How did the British respond to the colonists reaction to the Tea Act?
The British response to the Boston Tea Party was to impose even more stringent policies on the Massachusetts colony. The Coercive Acts levied fines for the destroyed tea, sent British troops to Boston, and rewrote the colonial charter of Massachusetts, giving broadly expanded powers to the royally appointed governor.
American colonists were outraged over the tea tax, which had existed since the 1767 Townshend Revenue Act and did not get repealed like the other taxes in 1770, and believed the Tea Act was a tactic to gain colonial support for the tax already enforced.
But the colonists were angry because the Act would give the East India Company a monopoly on tea sales in the colonies. The colonists became angry again about being taxed without representation.
Because all legal tea entered the colonies through England, allowing the East India Company to pay lower taxes in Britain also allowed it to sell tea more cheaply in the colonies.
The colonists had never accepted the constitutionality of the duty on tea, and the Tea Act rekindled their opposition to it. Their resistance culminated in the Boston Tea Party on December 16, 1773, in which colonists boarded East India Company ships and dumped their loads of tea overboard.
The Boston Tea Party was a political protest that occurred on December 16, 1773, at Griffin's Wharf in Boston, Massachusetts. American colonists, frustrated and angry at Britain for imposing “taxation without representation,” dumped 342 chests of tea, imported by the British East India Company into the harbor.
The 1773 Act gave the British East India Company a monopoly on British Tea, so it had control over all tea sold in the colonies. Even though the price of tea was lowered, the colonists were angry because they were forced to buy only British East India Company's tea and no longer could buy any tea they wanted.
Colonists responded to the Intolerable Acts with a show of unity, convening the First Continental Congress to discuss and negotiate a unified approach to the British.
The Charter act of 1813 ended the monopoly of the East India Company in India, however the company's monopoly in trade with china and trade in tea was remained intact.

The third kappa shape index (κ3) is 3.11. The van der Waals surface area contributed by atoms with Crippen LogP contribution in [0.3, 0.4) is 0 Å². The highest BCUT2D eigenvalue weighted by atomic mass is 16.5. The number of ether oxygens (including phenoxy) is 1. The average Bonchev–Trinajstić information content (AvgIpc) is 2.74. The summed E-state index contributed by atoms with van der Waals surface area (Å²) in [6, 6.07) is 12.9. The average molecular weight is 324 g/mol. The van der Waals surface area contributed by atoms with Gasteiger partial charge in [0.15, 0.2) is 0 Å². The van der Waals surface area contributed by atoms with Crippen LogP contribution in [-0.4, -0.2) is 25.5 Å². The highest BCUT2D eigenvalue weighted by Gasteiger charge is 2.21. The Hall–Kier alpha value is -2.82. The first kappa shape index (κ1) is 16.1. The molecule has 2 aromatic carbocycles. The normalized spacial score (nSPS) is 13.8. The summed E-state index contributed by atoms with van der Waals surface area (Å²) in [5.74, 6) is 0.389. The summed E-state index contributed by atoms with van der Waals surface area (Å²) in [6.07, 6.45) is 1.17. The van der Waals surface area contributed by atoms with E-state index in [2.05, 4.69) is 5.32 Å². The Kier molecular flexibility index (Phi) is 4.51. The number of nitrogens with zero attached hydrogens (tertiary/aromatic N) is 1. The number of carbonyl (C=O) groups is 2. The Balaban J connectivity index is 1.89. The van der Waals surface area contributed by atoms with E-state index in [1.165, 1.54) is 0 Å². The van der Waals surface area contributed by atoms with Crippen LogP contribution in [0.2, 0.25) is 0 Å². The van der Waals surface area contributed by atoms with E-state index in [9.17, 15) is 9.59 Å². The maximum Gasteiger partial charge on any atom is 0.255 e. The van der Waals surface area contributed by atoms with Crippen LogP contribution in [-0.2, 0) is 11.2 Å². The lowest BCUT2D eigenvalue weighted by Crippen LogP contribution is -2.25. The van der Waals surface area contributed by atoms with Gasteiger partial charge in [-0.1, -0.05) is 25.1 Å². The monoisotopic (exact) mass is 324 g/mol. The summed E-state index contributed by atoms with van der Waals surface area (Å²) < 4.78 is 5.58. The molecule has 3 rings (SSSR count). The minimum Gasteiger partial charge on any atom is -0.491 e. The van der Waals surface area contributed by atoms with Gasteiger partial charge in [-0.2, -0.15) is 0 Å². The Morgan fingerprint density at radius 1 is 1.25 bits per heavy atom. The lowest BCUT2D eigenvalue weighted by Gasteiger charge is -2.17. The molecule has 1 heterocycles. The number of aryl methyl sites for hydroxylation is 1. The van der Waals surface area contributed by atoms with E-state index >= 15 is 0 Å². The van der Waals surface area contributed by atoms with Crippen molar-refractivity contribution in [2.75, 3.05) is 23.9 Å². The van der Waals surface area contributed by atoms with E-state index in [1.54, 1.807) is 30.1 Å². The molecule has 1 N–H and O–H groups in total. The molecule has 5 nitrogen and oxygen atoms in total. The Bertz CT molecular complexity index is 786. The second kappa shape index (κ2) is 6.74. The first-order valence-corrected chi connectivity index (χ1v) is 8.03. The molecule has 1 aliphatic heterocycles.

It was an act of protest in which a group of 60 American colonists threw 342 chests of tea into Boston Harbor to agitate against both a tax on tea (which had been an example of taxation without representation) and the perceived monopoly of the East India Company.
How did the British benefit from the Tea Act?
In an effort to help the financially troubled British East India Company sell 17,000,000 pounds of tea stored in England, the Tea Act rearranged excise regulations so that the company could pay the Townshend duty and still undersell its competitors.
The Company lost all its administrative powers following the Government of India Act of 1858, and its Indian possessions and armed forces were taken over by the Crown.
Some colonists joined the Sons and Daughters of Liberty. How did colonists respond to the Tea Act of 1773? Dressed as Indians, a group of colonists boarded British ships in Boston harbor and dumped the cargo of tea overboard. The Boston Tea Party!
What methods did colonists use to protest actions by Parliament between 1765-1775? Organized secret resistance groups, assemblies to confront parliament about lack of representation.
While the Tea Party itself didn't mobilize Americans en masse, it was Parliament's reaction to it that did. In 1774, the UK passed what are known as the Intolerable Acts or the Coercive Acts, a series of punitive measures meant to teach the rebellious colonists who was boss.
The British called their responsive measures to the Boston Tea Party the Coercive Acts. Boston Harbor was closed to trade until the owners of the tea were compensated. Only food and firewood were permitted into the port. Town meetings were banned, and the authority of the royal governor was increased.
Boston patriots organized the Boston Tea Party to protest the 1773 Tea Act. In December 1773, Samuel Adams warned Boston residents of the consequences of the Tea Act. Boston was boycotting the tea in protest of the Tea Act and would not let the ships bring the tea ashore.
How did the British respond to the Boston Tea Party? The British responded to the Boston Tea Party by shutting down Boston Harbor. Shortly after that, Parliament passed several intolerable acts.
The most successful method of colonial protest against British taxes was that of nonimportation. The nonimportation of British goods placed a strain on the British economy and hurt British merchants.
The Act resulted in violent protests in America and the colonists argued that there should be "No Taxation without Representation" and that it went against the British constitution to be forced to pay a tax to which they had not agreed through representation in Parliament.
What actions did the colonists take against the Intolerable Acts?
The Intolerable Acts were aimed at isolating Boston, the seat of the most radical anti-British sentiment, from the other colonies. Colonists responded to the Intolerable Acts with a show of unity, convening the First Continental Congress to discuss and negotiate a unified approach to the British.
The four acts were the Boston Port Act, the Massachusetts Government Act, the Administration of Justice Act, and the Quartering Act.
The Intolerable Acts, issued as the Coercive Acts in 1774, were four separate laws passed by the British parliament to respond to colonial action at the Boston Tea Party.
Britain passed this to punish the colonists for throwing a large tea shipment into Boston Harbor. The colonists responded to The Intolerable Acts by boycotting it and going on strike.